The giant red-flying squirrel is the largest of the flying squirrels in Sabah and they are common enough that you have a very good chance of seeing one at a few locations around the Malaysian state. Borneo is somewhat known for its diversity of creatures that have evolved attributes to aid in ‘flying’. Borneo has flying snakes, flying lizards & geckos, flying frogs, a range of flying squirrels and even a flying lemur (colugo). As nocturnal creatures the flying squirrels begin to stir in the early evening as the sun begins setting, becoming active as the last light of the day begins to fade. 

My favourite place to go in search of giant red-flying squirrels is at the Rainforest Discovery Centre in Sepilok along the canopy walk. At about 5:30 – 6 pm before the last tower on the canopy walk there is an open view of the forest where a resident flying squirrel likes to hang out. Depending on your luck you might be able to see some activity while the last bit of the day’s light begins to fade. The squirrel from the photo was taken in the late evening and was one of two that were playing, chasing each other around the trees. 

Another great place to see giant red-flying squirrels is during night drives at the Tabin Wildlife Reserve heading out on dusk. Driving the perimeter of the reserve offers an opportunity to watch giant red-flying squirrels become active along the forest edges. The same is also true for Borneo Rainforest Lodge and the Danum Valley Field Centreexploring some of the roads within the Danum Valley Conservation Area.

9. Sunda Pangolin Manis Javanica

The Sunda pangolin has scaly skin like that of a reptiles acting as armour but is definitely a mammal.

Looking more like a reptile than a mammal with armour-like scales covering its body the Sunda pangolin is probably one of the rarest but most impressive wildlife to encounter in Borneo. Unfortunately for the pangolin demand for their scales in Chinese medicine has elevated the pangolin’s status to the most trafficked animal in the world. An estimated 1 million individuals have been plucked from the forests of Asia and Africa where they are then consumed almost exclusively in China.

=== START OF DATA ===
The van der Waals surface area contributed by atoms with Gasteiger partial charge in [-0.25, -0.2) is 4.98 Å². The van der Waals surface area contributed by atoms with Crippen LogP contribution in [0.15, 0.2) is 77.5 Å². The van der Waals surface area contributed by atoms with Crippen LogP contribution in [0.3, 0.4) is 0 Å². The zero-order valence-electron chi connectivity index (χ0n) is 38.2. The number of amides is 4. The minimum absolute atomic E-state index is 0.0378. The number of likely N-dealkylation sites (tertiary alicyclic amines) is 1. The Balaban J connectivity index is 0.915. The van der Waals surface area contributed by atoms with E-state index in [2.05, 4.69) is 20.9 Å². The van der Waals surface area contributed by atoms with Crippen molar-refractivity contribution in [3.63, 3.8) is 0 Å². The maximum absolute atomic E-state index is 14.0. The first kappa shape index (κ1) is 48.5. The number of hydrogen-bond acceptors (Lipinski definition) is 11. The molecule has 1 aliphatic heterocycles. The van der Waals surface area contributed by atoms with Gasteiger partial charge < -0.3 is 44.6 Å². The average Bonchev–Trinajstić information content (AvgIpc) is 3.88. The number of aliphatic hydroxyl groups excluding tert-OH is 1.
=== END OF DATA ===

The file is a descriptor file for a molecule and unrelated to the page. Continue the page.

The illicit trade of pangolins has ultimately lead to a massive reduction in populations throughout their home ranges, the same is also true for Borneo making these creatures incredibly difficult to spot in the wild. This is a creature that is now so rare that your chances of seeing one during your time in Borneo as a tourist are close to none. Even our guides who are out in the field constantly struggled to provide a location with regular sightings. For the most part pangolin sightings have occured at the Danum Valley Conservation Area. Another suggested location to check out is the Tawau Hills Park, you can find more information about the park at the Sabah Parks website. I have also heard of a few sightings at Kudat’s Tip of Borneo walking through coconut plantations. 

Take it from us not to get your hopes up about seeing a pangolin during your time in Borneo, we don’t want you getting disappointed. It would go without saying that you would be a very lucky person to see a pangolin in the wild and we sure hope anyone visiting Borneo has this experience.

10. Rhinoceros Hornbill Buceros Rhinoceros

Rhinoceros hornbills are impressively large birds with striking features making them a must see in Borneo.

My final addition to Borneo’s top ten wildlife encounters is the striking rhinoceros hornbill, one of the largest birds to inhabit rainforests of Asia. The striking colours of their bill and casque are distinctive of the species making them difficult to miss in the forest. Spending their entire lives in the canopy rhinoceros hornbills travel across the forest flying between emergent trees, dispersing seeds through the forest as they do so. Mating for life, a female rhinoceros hornbill depends entirely on the male for survival once she is entombed within the nest. The female will stay with the eggs for the duration of incubation and brooding of chicks, which can last up to 100 days. 

Rhinoceros hornbills are fairly common and can be found in most areas with healthy lowland forest to support their jungle fruit diet, especially if there are big fruiting fig trees. Whether you are relaxing on a boat watching hornbills fly over the Kinabatangan Floodplains or trekking through the jungle searching for hornbills through the forest canopy at the Danum Valley Conservation Area no matter where you come across these stunning birds they are guaranteed to impress.

At Sticky Rice Travel we have always provided tailor-made and custom trips to suit our clients needs and requests. In 2018 we are focusing on creating wildlife specific itineraries in order to deliver the best wildlife encounters Sabah and Borneo has to offer. Keep an eye out for new trips, itineraries and special interest tours on our website, we are certain you will find the perfect meaningful adventure discovering Borneo with us. If you would like us to craft your very own customised trip get in touch with one of our travel consultants via email: info@stickyricetravel.com

Photography: Charles Ryan & Razis Nasri